However, as I write the above, I realise that it’s strictly not true. The first international cultural movement I was aware of was the hippie movement. This was because I had close family living in Goa in the 1990s. We used to visit them regularly and could still come across stragglers of the movement on the beaches of North Goa.

I recently read a book about Ernest Hemmingway’s time in Paris, and that piqued my curiosity about that era. It was while reading more about this era that I learned more about the Roaring 20’s. It was the age of significant and unprecedented change in culture, music, fashion and more. Paris seemed to have been the place where all the action took place.

Other movements of the past century include the Beat Generation of the 1950s and 60s. Interestingly, one of the places where key figures of this movement lived in was Tangier in Morocco.

It will be fascinating to read more about these movements, understand why, where and how they evolved and why did they peter out. That’s my reading list for the next few weeks and months!

Photo Credit:Vasilios Muselimis

Discovering Bengaluru

Discovering Bengaluru

It’s not often that I write about a book before I have completed it and absorbed it. But in the case of ‘Discovering Bengalure‘ by Meera Iyer, I am making an exception.

The book, as it’s sub-title point out is about Bengaluru’s History. However, forget any preconceived notions of what a history book might read like. This is a history book with a difference. By focusing on specific neighbourhoods of Bengaluru, the book immediately makes history accessible and personal. No longer is it an abstract concept of people and events long gone by, but it makes us aware of and appreciate the history all around the city. This is done primarily by grounding the narrative around important heritage structures around Bengaluru.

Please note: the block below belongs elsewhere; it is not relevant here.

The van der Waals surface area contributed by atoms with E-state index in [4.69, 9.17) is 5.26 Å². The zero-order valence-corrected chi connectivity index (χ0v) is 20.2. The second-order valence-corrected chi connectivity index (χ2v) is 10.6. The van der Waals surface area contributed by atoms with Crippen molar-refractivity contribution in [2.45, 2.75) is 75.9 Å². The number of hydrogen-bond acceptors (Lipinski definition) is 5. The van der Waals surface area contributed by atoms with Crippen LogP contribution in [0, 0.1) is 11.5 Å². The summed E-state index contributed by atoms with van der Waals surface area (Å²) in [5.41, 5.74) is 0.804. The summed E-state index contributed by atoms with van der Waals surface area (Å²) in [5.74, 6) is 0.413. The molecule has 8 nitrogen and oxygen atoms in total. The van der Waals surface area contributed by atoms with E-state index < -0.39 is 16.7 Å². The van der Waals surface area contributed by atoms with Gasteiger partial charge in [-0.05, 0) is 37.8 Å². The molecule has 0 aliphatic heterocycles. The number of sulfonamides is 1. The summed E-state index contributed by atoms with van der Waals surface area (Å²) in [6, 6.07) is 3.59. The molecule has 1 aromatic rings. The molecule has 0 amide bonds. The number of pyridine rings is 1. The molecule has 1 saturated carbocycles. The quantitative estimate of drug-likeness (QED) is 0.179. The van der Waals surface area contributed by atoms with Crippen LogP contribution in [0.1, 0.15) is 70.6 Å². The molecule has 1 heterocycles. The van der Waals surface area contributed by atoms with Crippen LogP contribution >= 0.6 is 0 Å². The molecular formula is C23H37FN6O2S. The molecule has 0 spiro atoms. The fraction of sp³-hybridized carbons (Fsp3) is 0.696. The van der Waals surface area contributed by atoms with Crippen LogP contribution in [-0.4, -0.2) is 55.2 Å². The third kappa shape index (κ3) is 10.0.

The book also describes interesting walks in each of these neighbourhoods by which anyone can get out, explore and become more familiar with the history of that area. This technique immediately gets the book out of a library or home and into the streets, in the hands of ‘explorers’. Indeed, a logical extension of the book could be a mobile site or app that can serve as a reliable and handy guide for people interested in the history and heritage of a place.

Meera Iyer is Convenor of the Bengaluru chapter of INTACH and her familiarity and passion for the heritage of the city comes through in this book. Do get your hand on a copy and go out and explore Bengaluru!

The Geography of History

Historical Map

As a school student, Geography was my favourite subject. I used to (and still like to) spend time poring over a map, locating geographical features, studying the various places, etc. More recently, I have started developing a greater interest in History. And one of the topics that fascinates me is trying to understand the geographical features of places that feature prominently in History.

Is there anything in the geography of Italy that inspired the Renaissance? Or the Industrial Revolution in Western Europe? Going further back, what about all the great historical kingdoms of Southern India that spread their influence right across South East Asia? These are some of the questions that fascinate me.

So it was interesting to come across this interview with William Dalrymple, the historian who has written a series of books about the recent history of India. In this interview, he speaks about why it is important for him to visit the places that are to feature in the books he is working on.

I believe it will be an interesting topic to explore further and intend to dedicate some time on this. Let’s see how far I get!